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Lakehead University Magazine Spring/Summer 2008
 
 
 

Preserving the Ojibwe Language

By Andrew Bryce

Ethel Gardner
Professor Stelomethet Ethel Gardner
Professor Stelomethet Ethel Gardner, Chair of Lakehead University‘s Department of Aboriginal Education, is passionate about conserving the linguistic and cultural diversity that enriches the fabric of the human race. A member of Fraser Valley, British Columbia’s Stó:lo First Nation, Gardner has devoted much of her academic career to Aboriginal language revitalization in Canada. She is currently spearheading a research project – in partnership with the 28 “Treaty 3” Anishinaabe communities in Northern Ontario and Manitoba – with hopes to rejuvenate and reinvigorate their Ojibwe language.

In 2006, her first year at Lakehead, Gardner was asked to attend a meeting with members of Treaty 3’s three Tribal Councils. This meeting was held at the behest of the Treaty 3 representatives, who reached out to Lakehead’s Faculty of Education with hopes to gain the cooperation of the academic community and, together, take initial steps towards Ojibwe language restoration. After 30 years of language revitalization efforts, the Treaty 3 Tribal Councils had failed to produce any new Ojibwe speakers. Faced with the somber possibility of language extinction, the Councils coordinated their 28 communities, and decided to devote the next 15 years to reversing the stagnation of their language.

Gardner was pleased that the Treaty 3 Councils wanted to work with Lakehead faculty members, as universities typically do not have the best reputations in First Nations communities; Historically, she says, research done in Aboriginal communities has provided benefits for the researcher and the academic institution, rather than the community members. At this meeting, Gardner was inspired by the Treaty 3 Councils’ “astute” awareness and concern for their language, and wanted to be involved in a project that will actually benefit First Nations people.

Ethel Gardner is now leading a Research Team that includes Treaty 3 representatives, Professor John O’Meara, and three Lakehead graduate students, and they have recently been awarded a three-year, $225,000 Social Sciences and Humanities Research Council (SSHRC) grant. During this time, Gardner hopes to create a program that will enable Treaty 3 Chiefs to have support, resources, and an ability to advocate for the revitalization of their Ojibwe language for as long as is necessary. The SSHRC grant provides an incredibly valuable opportunity to work towards the realization of the Treaty 3 Councils’ ultimate goal: complete fluency in Ojibwe language for all Treaty 3 community members. And, the project is already under way.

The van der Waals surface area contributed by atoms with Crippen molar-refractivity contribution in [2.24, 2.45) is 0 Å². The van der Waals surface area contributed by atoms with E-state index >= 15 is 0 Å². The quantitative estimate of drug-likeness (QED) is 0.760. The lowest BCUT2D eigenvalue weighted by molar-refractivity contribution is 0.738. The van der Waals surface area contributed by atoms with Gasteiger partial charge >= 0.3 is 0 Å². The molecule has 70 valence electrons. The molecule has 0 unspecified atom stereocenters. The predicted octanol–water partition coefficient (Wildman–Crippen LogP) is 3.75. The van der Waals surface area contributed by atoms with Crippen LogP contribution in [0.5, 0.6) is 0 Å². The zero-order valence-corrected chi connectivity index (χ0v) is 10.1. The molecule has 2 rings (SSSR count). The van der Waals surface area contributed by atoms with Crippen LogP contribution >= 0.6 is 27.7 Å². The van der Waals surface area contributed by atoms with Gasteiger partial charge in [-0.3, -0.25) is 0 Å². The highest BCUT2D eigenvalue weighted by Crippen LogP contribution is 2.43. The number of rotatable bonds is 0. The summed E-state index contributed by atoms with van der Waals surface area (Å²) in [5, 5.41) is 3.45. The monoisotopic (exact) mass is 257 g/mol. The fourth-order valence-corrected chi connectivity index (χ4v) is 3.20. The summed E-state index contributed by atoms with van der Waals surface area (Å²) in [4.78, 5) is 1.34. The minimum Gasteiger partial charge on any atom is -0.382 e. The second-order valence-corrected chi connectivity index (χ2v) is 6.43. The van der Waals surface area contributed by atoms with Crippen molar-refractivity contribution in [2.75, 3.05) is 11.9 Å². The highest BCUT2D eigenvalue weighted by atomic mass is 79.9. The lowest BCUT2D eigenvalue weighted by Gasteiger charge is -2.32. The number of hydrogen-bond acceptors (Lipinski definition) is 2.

The Treaty 3 Tribal Councils have identified individuals living in all 28 Treaty 3 communities who will act as community researchers. These individuals will receive Macintosh computers (chosen because of their video conferencing capabilities) and will be responsible for collecting raw language data from each of the communities (images, videos, audio, etc). As research assistants, the three Lakehead graduate students will also receive Macs, and they will be responsible for unpacking the data compiled by the community researchers, and writing reports. Gardner hopes this data collection will be completed before the end of 2008.

In the project’s second year, Gardner and her team will come together, and, using Joshua Fishman’s “eight stages of language revitalization” as a theoretical framework, make decisions based on the specific needs of the Treaty 3 communities. They will implement pilot language programs in Treaty 3 communities on an ongoing basis throughout the grant period, and the results of these programs will also influence the future direction of the Research Team. As a means to involve as many people as possible, Gardner plans to hold “language planning retreats” in each of the project’s three years. The retreats will bring everyone involved in the principal research, as well as Aboriginal Elders, and expert language technicians, together for discussion. The outcome of these retreats will undoubtedly influence the development of the project. Gardner also plans to hold conferences for any interested parties (e.g., parents, teachers, and administrators from school districts in Treaty 3 communities) that will showcase the Research Team’s data and future plans.

By the end of 2010, a comprehensive language revitalization program – that may incorporate language specific curriculum, Ojibwe radio stations, community resources, and language weeks, among other things – will be completed. Gardner hopes her program will prove to be a transferrable aid that may, ideally, benefit groups facing similar circumstances. Ethel Gardner is building a link between the academic world and Aboriginal communities, and thereby addressing historically based social inequities in this country. The program she creates will protect and revitalize the culture and language of Anishinaabe people for future generations.

Andrew Bryce is one of several students taking part in SPARK-Lakehead, a student writing program sponsored by The Chronicle-Journal.

 
 
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